In 1921, Rogers attended the University of Wisconsin to study agriculture but soon changed course to study history instead. A year later, he attended the World Student Christian conference in Beijing and spent six months in China.
In 1924, Rogers graduated from the University of Wisconsin with a Bachelor of Arts degree in history. He initially enrolled at the Theological Seminary in New York to become a church minister.
Early Professional Career
On graduating, he took a position at the Rochester Society for the Prevention of Cruelty to Children, later serving as Director. In 1931, he was awarded his PhD for research on the Rorschach ink-blot test.
It was during his tenure at Rochester that Rogers became strongly influenced by a social-worker colleague who had studied under the psychotherapist Otto Rank.
Rogers also came across the work of Jessie Taft, one of the key female voices in the development of person-centred therapy. Taft was already an accomplished author and had also translated Rank’s work from German to English for an American audience. It was the ideas of Rank and Taft that laid the ground for what Rogers would call ‘non-directive therapy’.
"Rogers realised the power of letting the client speak about their world, without ‘expert’ intervention."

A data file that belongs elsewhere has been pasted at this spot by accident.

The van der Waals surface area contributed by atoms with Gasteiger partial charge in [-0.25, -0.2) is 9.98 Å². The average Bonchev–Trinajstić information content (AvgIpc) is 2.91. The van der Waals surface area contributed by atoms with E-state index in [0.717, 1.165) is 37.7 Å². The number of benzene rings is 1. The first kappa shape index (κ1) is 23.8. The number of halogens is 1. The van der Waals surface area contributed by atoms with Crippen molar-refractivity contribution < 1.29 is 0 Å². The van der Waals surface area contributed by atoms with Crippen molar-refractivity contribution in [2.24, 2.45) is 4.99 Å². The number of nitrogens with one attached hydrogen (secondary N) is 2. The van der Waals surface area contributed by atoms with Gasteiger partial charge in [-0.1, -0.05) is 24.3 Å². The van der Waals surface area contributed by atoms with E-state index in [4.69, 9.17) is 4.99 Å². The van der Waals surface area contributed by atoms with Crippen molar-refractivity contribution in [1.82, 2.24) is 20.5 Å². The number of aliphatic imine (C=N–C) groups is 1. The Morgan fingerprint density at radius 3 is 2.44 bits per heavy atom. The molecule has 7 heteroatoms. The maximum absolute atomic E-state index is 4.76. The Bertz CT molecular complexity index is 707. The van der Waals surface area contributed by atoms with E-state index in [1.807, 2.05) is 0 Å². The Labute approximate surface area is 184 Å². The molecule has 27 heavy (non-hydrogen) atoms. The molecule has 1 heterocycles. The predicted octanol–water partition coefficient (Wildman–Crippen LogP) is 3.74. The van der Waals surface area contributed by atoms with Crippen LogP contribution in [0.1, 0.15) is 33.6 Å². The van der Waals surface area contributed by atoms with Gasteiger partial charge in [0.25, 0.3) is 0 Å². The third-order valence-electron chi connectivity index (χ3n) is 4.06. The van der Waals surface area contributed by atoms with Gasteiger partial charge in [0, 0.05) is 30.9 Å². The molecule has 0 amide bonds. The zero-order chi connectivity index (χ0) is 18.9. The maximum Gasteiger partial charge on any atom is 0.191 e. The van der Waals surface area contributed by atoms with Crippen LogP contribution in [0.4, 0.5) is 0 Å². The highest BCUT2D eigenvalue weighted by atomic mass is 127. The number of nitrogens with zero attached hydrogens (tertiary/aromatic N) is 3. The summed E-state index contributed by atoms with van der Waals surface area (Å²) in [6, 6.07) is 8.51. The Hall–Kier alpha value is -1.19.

Anecdote has it that there was one particular event at Rochester that altered the direction of Rogers’ thinking – and thus the world of psychotherapy forever. According to this, when Rogers was working with a child who had behavioural issues, he tried to convince the mother that the reason the child was behaving badly was because of her early rejection of the child.
The mother stormed out, only to return and ask whether Rogers took adults for counselling. When Rogers replied that he did, she proceeded to tell her own story.
Rogers realised the power of letting the client speak about their world, without ‘expert’ intervention. This encounter formed that basis of what he later described as ‘client-centred therapy’ or – in Abraham Maslow’s words – ‘the third force in psychology’.
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Key Events in the Life of Carl Rogers
Acknowledgement of Carl Rogers' Contributions to Psychology
While Rogers’ ideas attracted criticism from the psychotherapeutic community, they also gained wide acceptance over time.
Rogers was honoured with many awards and accolades, including being elected a fellow of the American Academy of Arts & Sciences in 1961.
He was also nominated for a Nobel Peace Prize for his work in Northern Ireland and Russia, where he tried to bring differing factions together in the hope of finding common ground.
Sadly, the nomination for the Nobel Peace Prize arrived a few days after his death on 4 February 1987, caused by a fall at his home in La Jolla, California.
Feltham, C. and Dryden, W. (1993). Dictionary of Counselling. London: Whurr.
Kelly, K. (2017). Basic Counselling Skills: A Student Guide. Counsellor Tutor Ltd.
Merry, T. (2014). Learning and Being in Person-Centred Counselling. Ross-on-Wye: PCCS Books
Rogers, C. (1951). Client-Centered Therapy. London: Constable.
Rogers, C. (1957). The Necessary and Sufficient Conditions of Therapeutic Personality Change. Journal of Consulting Psychology, 21, 95–103.
Rogers, C. (1961). On Becoming a Person: A therapist’s view of psychotherapy. London: Constable.
Thorne, B. and Sanders, P. (2012). Carl Rogers. 3rd ed. London: Sage.
Tolan. J. (2003). Skills in Person-Centred Counselling & Psychotherapy. London: Sage.